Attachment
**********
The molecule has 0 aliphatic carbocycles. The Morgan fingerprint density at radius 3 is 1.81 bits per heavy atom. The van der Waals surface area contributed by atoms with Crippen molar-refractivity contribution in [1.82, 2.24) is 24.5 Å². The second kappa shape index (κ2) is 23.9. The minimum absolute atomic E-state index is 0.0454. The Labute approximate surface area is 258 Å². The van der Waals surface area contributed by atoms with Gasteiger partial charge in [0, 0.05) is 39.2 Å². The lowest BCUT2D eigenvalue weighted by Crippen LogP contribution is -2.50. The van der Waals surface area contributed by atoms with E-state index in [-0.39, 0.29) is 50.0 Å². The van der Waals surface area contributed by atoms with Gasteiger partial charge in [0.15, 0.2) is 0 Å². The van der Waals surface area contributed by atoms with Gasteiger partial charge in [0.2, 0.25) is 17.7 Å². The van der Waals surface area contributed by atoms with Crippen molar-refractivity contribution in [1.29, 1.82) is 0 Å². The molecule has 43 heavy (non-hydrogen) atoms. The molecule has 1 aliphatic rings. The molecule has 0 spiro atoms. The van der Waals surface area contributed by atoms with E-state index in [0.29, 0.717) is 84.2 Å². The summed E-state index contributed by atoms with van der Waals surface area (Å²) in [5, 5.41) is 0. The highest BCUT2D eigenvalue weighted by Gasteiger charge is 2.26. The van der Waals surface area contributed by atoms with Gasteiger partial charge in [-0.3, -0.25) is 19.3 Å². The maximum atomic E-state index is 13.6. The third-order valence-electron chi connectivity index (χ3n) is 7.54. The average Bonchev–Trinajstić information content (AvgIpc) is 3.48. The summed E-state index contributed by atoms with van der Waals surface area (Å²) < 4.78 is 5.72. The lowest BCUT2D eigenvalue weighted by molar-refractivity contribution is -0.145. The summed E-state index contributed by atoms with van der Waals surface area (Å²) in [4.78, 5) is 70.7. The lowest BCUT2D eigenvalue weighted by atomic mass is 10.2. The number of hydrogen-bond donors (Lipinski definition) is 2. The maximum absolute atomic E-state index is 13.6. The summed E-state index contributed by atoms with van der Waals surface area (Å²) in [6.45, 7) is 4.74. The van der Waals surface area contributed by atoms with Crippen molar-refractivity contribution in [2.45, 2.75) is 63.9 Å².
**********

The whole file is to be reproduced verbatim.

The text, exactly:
The molecule has 0 aliphatic carbocycles. The Morgan fingerprint density at radius 3 is 1.81 bits per heavy atom. The van der Waals surface area contributed by atoms with Crippen molar-refractivity contribution in [1.82, 2.24) is 24.5 Å². The second kappa shape index (κ2) is 23.9. The minimum absolute atomic E-state index is 0.0454. The Labute approximate surface area is 258 Å². The van der Waals surface area contributed by atoms with Gasteiger partial charge in [0, 0.05) is 39.2 Å². The lowest BCUT2D eigenvalue weighted by Crippen LogP contribution is -2.50. The van der Waals surface area contributed by atoms with E-state index in [-0.39, 0.29) is 50.0 Å². The van der Waals surface area contributed by atoms with Gasteiger partial charge in [0.15, 0.2) is 0 Å². The van der Waals surface area contributed by atoms with Gasteiger partial charge in [0.2, 0.25) is 17.7 Å². The van der Waals surface area contributed by atoms with Crippen molar-refractivity contribution in [1.29, 1.82) is 0 Å². The molecule has 43 heavy (non-hydrogen) atoms. The molecule has 1 aliphatic rings. The molecule has 0 spiro atoms. The van der Waals surface area contributed by atoms with E-state index in [0.29, 0.717) is 84.2 Å². The summed E-state index contributed by atoms with van der Waals surface area (Å²) in [5, 5.41) is 0. The highest BCUT2D eigenvalue weighted by Gasteiger charge is 2.26. The van der Waals surface area contributed by atoms with Gasteiger partial charge in [-0.3, -0.25) is 19.3 Å². The maximum atomic E-state index is 13.6. The third-order valence-electron chi connectivity index (χ3n) is 7.54. The average Bonchev–Trinajstić information content (AvgIpc) is 3.48. The summed E-state index contributed by atoms with van der Waals surface area (Å²) < 4.78 is 5.72. The lowest BCUT2D eigenvalue weighted by molar-refractivity contribution is -0.145. The summed E-state index contributed by atoms with van der Waals surface area (Å²) in [4.78, 5) is 70.7. The lowest BCUT2D eigenvalue weighted by atomic mass is 10.2. The number of hydrogen-bond donors (Lipinski definition) is 2. The maximum absolute atomic E-state index is 13.6. The summed E-state index contributed by atoms with van der Waals surface area (Å²) in [6.45, 7) is 4.74. The van der Waals surface area contributed by atoms with Crippen molar-refractivity contribution in [2.45, 2.75) is 63.9 Å².